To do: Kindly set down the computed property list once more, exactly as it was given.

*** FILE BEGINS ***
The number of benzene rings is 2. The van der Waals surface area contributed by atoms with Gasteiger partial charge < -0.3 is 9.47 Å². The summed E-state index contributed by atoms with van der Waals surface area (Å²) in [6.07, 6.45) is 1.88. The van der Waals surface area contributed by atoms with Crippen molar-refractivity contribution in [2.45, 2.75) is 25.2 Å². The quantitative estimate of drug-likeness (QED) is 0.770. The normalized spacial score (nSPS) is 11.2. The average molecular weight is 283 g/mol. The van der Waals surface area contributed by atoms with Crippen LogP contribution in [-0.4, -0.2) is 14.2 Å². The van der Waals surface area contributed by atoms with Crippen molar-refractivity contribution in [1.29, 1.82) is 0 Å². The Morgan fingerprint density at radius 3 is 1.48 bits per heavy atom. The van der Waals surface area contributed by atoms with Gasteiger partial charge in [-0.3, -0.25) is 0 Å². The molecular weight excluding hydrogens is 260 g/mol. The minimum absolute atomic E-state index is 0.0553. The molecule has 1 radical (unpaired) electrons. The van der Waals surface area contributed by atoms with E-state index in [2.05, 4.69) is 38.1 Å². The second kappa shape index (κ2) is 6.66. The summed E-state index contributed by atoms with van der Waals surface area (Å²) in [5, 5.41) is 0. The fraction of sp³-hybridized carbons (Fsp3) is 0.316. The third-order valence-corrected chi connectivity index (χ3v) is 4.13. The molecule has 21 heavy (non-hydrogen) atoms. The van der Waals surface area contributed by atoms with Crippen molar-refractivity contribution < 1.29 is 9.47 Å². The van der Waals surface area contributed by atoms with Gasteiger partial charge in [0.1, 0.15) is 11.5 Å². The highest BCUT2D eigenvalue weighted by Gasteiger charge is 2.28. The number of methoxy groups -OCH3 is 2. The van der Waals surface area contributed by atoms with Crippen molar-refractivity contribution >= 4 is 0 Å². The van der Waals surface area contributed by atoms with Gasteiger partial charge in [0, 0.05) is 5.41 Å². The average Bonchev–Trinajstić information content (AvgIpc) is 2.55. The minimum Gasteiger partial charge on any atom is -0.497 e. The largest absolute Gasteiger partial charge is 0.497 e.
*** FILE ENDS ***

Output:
The number of benzene rings is 2. The van der Waals surface area contributed by atoms with Gasteiger partial charge < -0.3 is 9.47 Å². The summed E-state index contributed by atoms with van der Waals surface area (Å²) in [6.07, 6.45) is 1.88. The van der Waals surface area contributed by atoms with Crippen molar-refractivity contribution in [2.45, 2.75) is 25.2 Å². The quantitative estimate of drug-likeness (QED) is 0.770. The normalized spacial score (nSPS) is 11.2. The average molecular weight is 283 g/mol. The van der Waals surface area contributed by atoms with Crippen LogP contribution in [-0.4, -0.2) is 14.2 Å². The van der Waals surface area contributed by atoms with Crippen molar-refractivity contribution in [1.29, 1.82) is 0 Å². The Morgan fingerprint density at radius 3 is 1.48 bits per heavy atom. The van der Waals surface area contributed by atoms with Gasteiger partial charge in [-0.3, -0.25) is 0 Å². The molecular weight excluding hydrogens is 260 g/mol. The minimum absolute atomic E-state index is 0.0553. The molecule has 1 radical (unpaired) electrons. The van der Waals surface area contributed by atoms with E-state index in [2.05, 4.69) is 38.1 Å². The second kappa shape index (κ2) is 6.66. The summed E-state index contributed by atoms with van der Waals surface area (Å²) in [5, 5.41) is 0. The fraction of sp³-hybridized carbons (Fsp3) is 0.316. The third-order valence-corrected chi connectivity index (χ3v) is 4.13. The molecule has 21 heavy (non-hydrogen) atoms. The van der Waals surface area contributed by atoms with Crippen molar-refractivity contribution < 1.29 is 9.47 Å². The van der Waals surface area contributed by atoms with Gasteiger partial charge in [0.1, 0.15) is 11.5 Å². The highest BCUT2D eigenvalue weighted by Gasteiger charge is 2.28. The number of methoxy groups -OCH3 is 2. The van der Waals surface area contributed by atoms with Crippen molar-refractivity contribution >= 4 is 0 Å². The van der Waals surface area contributed by atoms with Gasteiger partial charge in [0, 0.05) is 5.41 Å². The average Bonchev–Trinajstić information content (AvgIpc) is 2.55. The minimum Gasteiger partial charge on any atom is -0.497 e. The largest absolute Gasteiger partial charge is 0.497 e.